In addition, Trump mentioned that there would be no more federal payments made to the state if it did not fix its wildfire issue. His statement indicates that California’s forests are not federally held. Brian Rice, president of the California Professional Firefighters, noted that Trump’s assertion is completely wrong, as federal agencies hold and manage more than 50 percent of California’s forests. Meanwhile, only a mere three percent are actually controlled by state and local agencies. Thus, because of the great amount of land owned by the federal government, spending on forestry has been reduced in recent years.
In the meantime, while people begin to realize that climate change is behind the unprecedented fires burning across California, action needs to be taken to plan for the future of the state.
California has to begin making its communities more resistant to the wildfires that the state is so prone to. According to the Sacramento Bee, the 21 fires in 2017 cost taxpayers over $1 billion a year and will take over 67 percent of the Forest Service’s budget by 2025. Of this 67 percent, $700 million will be taken from non-fire related programs like maintaining hiking trails.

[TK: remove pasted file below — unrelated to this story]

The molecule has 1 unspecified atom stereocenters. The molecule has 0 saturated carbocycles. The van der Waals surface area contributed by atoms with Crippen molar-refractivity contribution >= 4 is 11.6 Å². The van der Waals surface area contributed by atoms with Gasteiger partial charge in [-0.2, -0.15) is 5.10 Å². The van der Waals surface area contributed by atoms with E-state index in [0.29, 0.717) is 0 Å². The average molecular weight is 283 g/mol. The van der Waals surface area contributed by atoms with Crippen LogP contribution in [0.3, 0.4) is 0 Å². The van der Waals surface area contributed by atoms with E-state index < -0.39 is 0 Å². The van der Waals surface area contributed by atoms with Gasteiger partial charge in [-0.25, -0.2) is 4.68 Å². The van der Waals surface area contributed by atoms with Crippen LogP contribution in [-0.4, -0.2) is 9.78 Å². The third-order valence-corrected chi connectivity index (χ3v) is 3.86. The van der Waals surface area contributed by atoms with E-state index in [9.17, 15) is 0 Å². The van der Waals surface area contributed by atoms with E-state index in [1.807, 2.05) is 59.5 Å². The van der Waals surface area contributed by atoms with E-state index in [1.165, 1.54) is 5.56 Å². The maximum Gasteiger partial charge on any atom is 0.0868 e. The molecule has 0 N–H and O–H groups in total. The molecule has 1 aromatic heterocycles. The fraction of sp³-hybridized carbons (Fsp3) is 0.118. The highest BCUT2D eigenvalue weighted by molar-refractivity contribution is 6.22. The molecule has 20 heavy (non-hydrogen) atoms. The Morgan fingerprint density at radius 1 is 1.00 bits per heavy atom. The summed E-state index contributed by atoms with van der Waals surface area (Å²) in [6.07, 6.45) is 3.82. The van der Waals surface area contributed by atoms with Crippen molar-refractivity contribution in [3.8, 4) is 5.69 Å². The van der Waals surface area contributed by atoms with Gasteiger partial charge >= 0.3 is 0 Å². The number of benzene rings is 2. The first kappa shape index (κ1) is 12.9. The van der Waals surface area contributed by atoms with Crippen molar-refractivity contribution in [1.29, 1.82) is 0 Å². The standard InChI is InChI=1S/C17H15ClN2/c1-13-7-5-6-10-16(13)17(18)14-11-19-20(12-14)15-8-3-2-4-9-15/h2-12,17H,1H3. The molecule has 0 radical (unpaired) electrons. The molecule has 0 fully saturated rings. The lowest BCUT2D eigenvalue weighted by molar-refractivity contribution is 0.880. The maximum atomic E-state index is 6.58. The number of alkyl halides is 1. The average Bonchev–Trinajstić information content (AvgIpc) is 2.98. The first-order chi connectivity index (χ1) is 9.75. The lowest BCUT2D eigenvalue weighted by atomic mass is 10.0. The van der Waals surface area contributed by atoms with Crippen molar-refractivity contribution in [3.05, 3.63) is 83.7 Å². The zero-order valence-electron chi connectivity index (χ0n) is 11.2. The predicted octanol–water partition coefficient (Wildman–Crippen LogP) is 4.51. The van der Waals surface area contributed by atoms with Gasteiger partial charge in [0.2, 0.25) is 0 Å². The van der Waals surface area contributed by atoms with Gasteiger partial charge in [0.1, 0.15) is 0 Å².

While the state does need the funding to recover from these wildfires, it ultimately needs to be more proactive than reactive. One approach to the situation is to implement building regulations that require more fire-resistant materials, like tile roofs on structures in areas that are the most susceptible to damage from fire. The state needs to mandate that houses be built farther apart from each other and that they are built according to the latest building codes as well.
Californians also need to be more aware of where they choose to build their homes. If people continue to sprawl into areas within the wildland-urban interface, more lives and property will be at risk. However, for those already living in the interface, stronger alert systems and evacuation plans should be developed. This includes designating suburban communities and cities as high-risk fire zones if they are vulnerable.
In the end, more than just changing the way communities in California are constructed, the state needs to focus on preventive measures that will reduce global warming in the long run. The USDA reported that in the western U.S., an average annual one degree Celsius increase would raise the median burned area by 600 percent every year in certain forests. Therefore, if California continues to increase its use of greenhouse gases, much of its land will simply be left in debris.
For now, California is left to grieve over the 100,000 acres of land and multiple lives that have been lost due to the fires. When the wildfire season comes to an end, California must take part in precautionary changes to reduce the number of fires in upcoming years. Most importantly, the state must endeavor in the international effort to reduce the use of greenhouse gases. As the use of fossil fuels continues to add more heat-trapping gases to the atmosphere and the impacts of climate change continue to be exacerbated, the state will not see a change anytime soon.